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When you think of a resume, chances are you are thinking of a chronological resume. They are the most popular way to structure a resume today and preferred by many human resources (HR) departments.
A chronological resume is one of the most common resume formats because employers and hiring managers prefer the easy to scan structure.
The chronological resume lists your work history in order of date, with your most recent work experience listed at the top. It may also include a resume objective or summary prior to listing your work experience.
However, there are a variety of different resume formats, and chronological is only one way to structure a professional resume. For example, if you are an applicant with work history gaps or career changes, you may be better served with a combination resume. Below, we outline some important tips that you can use to decide if this format is right for you and the job you are seeking.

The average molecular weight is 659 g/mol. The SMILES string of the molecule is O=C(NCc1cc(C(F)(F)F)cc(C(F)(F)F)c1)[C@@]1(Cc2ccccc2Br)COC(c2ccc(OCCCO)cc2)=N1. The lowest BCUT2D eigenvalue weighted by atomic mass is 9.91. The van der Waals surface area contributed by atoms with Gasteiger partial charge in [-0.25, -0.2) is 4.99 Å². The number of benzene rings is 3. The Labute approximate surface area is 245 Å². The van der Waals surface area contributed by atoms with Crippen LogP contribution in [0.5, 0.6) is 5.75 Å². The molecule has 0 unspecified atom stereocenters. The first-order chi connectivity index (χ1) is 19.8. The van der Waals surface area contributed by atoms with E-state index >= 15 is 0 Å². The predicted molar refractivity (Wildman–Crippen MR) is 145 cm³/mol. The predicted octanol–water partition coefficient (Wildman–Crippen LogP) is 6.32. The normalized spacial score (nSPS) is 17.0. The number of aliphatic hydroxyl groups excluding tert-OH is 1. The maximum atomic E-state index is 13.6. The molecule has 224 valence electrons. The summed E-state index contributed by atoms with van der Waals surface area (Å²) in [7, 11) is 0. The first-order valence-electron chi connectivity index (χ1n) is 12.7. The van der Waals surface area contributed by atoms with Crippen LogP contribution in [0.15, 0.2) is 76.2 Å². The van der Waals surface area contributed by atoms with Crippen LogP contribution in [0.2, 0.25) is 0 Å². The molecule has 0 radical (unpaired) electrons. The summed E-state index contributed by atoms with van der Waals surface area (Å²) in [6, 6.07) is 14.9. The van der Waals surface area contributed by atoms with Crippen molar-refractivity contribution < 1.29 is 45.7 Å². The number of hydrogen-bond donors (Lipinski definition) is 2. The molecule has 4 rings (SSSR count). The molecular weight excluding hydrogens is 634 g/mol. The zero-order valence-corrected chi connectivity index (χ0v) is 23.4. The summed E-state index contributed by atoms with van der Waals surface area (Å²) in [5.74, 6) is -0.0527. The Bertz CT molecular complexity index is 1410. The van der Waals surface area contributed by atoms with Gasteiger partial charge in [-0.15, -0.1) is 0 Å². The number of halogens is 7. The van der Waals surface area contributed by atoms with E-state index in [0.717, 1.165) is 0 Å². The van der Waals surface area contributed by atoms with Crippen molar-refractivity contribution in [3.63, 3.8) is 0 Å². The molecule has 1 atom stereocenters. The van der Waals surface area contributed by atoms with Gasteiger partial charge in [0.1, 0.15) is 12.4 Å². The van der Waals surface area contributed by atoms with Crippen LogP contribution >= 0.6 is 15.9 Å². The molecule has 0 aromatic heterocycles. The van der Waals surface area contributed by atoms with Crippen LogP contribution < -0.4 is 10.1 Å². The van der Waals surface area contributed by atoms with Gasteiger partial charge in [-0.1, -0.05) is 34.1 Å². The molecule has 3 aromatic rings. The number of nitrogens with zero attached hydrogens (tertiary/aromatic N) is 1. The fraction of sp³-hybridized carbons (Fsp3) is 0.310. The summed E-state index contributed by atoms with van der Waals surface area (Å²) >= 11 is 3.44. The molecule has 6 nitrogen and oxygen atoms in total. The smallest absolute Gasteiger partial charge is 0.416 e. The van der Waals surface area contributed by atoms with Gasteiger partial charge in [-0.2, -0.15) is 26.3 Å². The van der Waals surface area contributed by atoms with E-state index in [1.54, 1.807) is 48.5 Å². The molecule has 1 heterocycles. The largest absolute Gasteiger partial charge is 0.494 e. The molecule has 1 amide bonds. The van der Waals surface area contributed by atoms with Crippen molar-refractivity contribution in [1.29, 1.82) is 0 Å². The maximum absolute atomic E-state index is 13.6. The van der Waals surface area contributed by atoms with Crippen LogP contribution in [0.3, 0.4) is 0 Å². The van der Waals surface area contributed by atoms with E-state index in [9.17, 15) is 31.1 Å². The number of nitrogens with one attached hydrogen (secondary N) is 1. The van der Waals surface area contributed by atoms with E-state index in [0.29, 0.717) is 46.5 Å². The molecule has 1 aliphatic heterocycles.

As one of the most common resume styles used today, the chronological resume provides familiarity and makes it easier for the reader to absorb the information included. This type of format accommodates all types of industries and all levels of experience.
Human resources departments often prefer this formatting because it is what they are most familiar with and it is the easiest to scan. Consider the fact that some HR departments look at hundreds of applicants per day, so you should do your best to make yours stand out from the crowd.
Ideally, your chronological resume will show the progression of your work history and career in a positive light. Because of this, chronological resumes may not work for recent graduates, applicants with little to no work experience, or those with work gaps or career shifts. You should use a chronological resume if you have several years of experience in a single career path, if you have worked in a single industry, or you have minimal or no employment gaps.